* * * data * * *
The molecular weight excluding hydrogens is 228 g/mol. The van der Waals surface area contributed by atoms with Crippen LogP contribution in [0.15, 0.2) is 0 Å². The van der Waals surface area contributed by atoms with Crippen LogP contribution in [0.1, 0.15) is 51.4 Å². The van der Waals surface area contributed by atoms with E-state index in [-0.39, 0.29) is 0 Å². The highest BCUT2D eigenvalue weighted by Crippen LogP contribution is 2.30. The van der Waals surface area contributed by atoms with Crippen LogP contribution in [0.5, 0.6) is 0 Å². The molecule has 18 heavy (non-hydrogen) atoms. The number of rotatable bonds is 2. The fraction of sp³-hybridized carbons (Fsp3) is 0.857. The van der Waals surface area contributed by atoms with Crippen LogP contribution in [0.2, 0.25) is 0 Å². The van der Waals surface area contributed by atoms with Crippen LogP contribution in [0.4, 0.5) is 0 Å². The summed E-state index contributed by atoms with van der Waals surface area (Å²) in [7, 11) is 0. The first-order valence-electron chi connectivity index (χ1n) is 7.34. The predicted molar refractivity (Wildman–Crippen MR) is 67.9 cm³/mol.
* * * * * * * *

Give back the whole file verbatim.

The molecular weight excluding hydrogens is 228 g/mol. The van der Waals surface area contributed by atoms with Crippen LogP contribution in [0.15, 0.2) is 0 Å². The van der Waals surface area contributed by atoms with Crippen LogP contribution in [0.1, 0.15) is 51.4 Å². The van der Waals surface area contributed by atoms with E-state index in [-0.39, 0.29) is 0 Å². The highest BCUT2D eigenvalue weighted by Crippen LogP contribution is 2.30. The van der Waals surface area contributed by atoms with Crippen LogP contribution in [0.5, 0.6) is 0 Å². The molecule has 18 heavy (non-hydrogen) atoms. The number of rotatable bonds is 2. The fraction of sp³-hybridized carbons (Fsp3) is 0.857. The van der Waals surface area contributed by atoms with Crippen LogP contribution in [0.2, 0.25) is 0 Å². The van der Waals surface area contributed by atoms with Crippen LogP contribution in [0.4, 0.5) is 0 Å². The summed E-state index contributed by atoms with van der Waals surface area (Å²) in [7, 11) is 0. The first-order valence-electron chi connectivity index (χ1n) is 7.34. The predicted molar refractivity (Wildman–Crippen MR) is 67.9 cm³/mol.